The poem ends on an unexpectedly positive note, where both women still get the traditional lifestyle women looked forward to in the 19th century. They become housewives and mothers to a number of children. Although most fallen women were shunned from society and expected to take their own lives, Rossetti takes a different route with her story. She implies that Laura’s sins were washed away with redemption, and that having sexual intimacy should not take away from a woman’s worth in society.
Blog posts that might interest you:
1.  http://www.victorianweb.org/authors/crossetti/scholl.html

 

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2 thoughts on “Lead Us Not into Temptation.

  1. Thanks for this post. There’s a fascinating mixture of sacred, erotic, and violent imagery in this poem, which keeps us on our toes throughout. Also an interesting mix of the domestic and the exotic. It seems clear to me that Laura is both consumer and consumed in the goblin market–gorging on the fruit, but also consumed by the goblins (which that soft porn image from Playboy makes clear). When Lizzie enters, it’s with a much different purpose than Laura’s. For one thing, she enters with literal currency–a silver penny in her purse–whereas Laura wanders in with only her body, which quickly becomes currency in the goblin market. The goblin market is an illegitimate one, but Lizzie treats it as though it’s legit. The goblins try to do the same to her that they did to Laura, but she surprises them with her refusals. The goblins’ figurative rape of Lizzie is the “sacrifice” she makes on behalf of another, a sister, which is another crucial difference between the two sisters and their experience in the marketplace.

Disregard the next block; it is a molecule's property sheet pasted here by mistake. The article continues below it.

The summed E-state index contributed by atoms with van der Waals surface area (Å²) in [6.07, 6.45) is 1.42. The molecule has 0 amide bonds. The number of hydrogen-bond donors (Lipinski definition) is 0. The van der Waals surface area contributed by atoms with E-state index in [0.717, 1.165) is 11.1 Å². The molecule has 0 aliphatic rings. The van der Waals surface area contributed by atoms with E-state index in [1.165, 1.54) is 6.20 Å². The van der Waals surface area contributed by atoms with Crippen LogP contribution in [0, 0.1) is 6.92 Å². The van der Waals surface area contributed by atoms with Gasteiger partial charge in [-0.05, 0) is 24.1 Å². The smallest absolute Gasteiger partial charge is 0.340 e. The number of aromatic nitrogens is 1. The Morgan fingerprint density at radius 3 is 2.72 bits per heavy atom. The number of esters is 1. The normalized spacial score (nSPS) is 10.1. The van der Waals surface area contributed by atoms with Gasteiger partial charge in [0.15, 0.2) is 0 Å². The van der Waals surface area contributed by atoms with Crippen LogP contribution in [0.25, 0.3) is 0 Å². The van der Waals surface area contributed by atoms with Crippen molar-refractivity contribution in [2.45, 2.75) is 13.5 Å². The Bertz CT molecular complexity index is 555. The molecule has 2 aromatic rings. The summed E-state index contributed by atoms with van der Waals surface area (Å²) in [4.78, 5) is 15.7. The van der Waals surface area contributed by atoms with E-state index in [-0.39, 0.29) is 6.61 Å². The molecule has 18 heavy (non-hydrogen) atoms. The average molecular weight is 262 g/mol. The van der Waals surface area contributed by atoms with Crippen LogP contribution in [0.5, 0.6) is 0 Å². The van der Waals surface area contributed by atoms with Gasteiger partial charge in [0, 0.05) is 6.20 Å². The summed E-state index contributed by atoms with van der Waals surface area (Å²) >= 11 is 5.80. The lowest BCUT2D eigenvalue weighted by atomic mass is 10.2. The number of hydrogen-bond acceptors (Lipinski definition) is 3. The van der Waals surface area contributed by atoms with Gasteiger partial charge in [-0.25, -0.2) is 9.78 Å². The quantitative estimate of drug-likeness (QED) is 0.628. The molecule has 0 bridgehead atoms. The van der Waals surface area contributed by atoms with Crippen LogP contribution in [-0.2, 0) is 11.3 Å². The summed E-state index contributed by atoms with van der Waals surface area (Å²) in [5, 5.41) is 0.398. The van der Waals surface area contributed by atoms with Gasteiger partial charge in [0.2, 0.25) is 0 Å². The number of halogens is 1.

Do you think as readers we are seduced/tricked/swindled by this poem in any way? As another student in the class pointed out, those opening lines are literally mouth-watering–it’s like we’re being lured into the poem with the promise of fresh, exotic fruit ourselves. “Come buy, come buy.” What happens to us as readers once we step inside that world?